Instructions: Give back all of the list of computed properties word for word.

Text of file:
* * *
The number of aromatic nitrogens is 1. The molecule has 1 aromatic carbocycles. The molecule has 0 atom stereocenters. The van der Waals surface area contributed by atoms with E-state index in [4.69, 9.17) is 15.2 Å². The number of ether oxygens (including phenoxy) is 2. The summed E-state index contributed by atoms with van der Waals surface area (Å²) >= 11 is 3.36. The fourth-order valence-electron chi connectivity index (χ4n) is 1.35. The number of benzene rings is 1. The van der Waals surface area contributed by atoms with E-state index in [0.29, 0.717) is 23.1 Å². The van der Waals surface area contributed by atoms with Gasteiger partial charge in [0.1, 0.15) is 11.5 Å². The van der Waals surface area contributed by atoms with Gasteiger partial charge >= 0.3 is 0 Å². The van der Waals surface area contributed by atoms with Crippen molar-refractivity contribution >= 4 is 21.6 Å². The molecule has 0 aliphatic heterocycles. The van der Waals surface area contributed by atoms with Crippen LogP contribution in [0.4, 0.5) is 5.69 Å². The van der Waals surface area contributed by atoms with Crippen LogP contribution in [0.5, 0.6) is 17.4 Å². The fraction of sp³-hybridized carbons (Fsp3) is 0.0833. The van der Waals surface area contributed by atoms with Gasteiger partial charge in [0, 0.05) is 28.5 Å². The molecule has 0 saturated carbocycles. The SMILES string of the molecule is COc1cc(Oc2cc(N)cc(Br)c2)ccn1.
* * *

The number of aromatic nitrogens is 1. The molecule has 1 aromatic carbocycles. The molecule has 0 atom stereocenters. The van der Waals surface area contributed by atoms with E-state index in [4.69, 9.17) is 15.2 Å². The number of ether oxygens (including phenoxy) is 2. The summed E-state index contributed by atoms with van der Waals surface area (Å²) >= 11 is 3.36. The fourth-order valence-electron chi connectivity index (χ4n) is 1.35. The number of benzene rings is 1. The van der Waals surface area contributed by atoms with E-state index in [0.29, 0.717) is 23.1 Å². The van der Waals surface area contributed by atoms with Gasteiger partial charge in [0.1, 0.15) is 11.5 Å². The van der Waals surface area contributed by atoms with Gasteiger partial charge >= 0.3 is 0 Å². The van der Waals surface area contributed by atoms with Crippen molar-refractivity contribution >= 4 is 21.6 Å². The molecule has 0 aliphatic heterocycles. The van der Waals surface area contributed by atoms with Crippen LogP contribution in [0.4, 0.5) is 5.69 Å². The van der Waals surface area contributed by atoms with Crippen LogP contribution in [0.5, 0.6) is 17.4 Å². The fraction of sp³-hybridized carbons (Fsp3) is 0.0833. The van der Waals surface area contributed by atoms with Gasteiger partial charge in [0, 0.05) is 28.5 Å². The molecule has 0 saturated carbocycles. The SMILES string of the molecule is COc1cc(Oc2cc(N)cc(Br)c2)ccn1.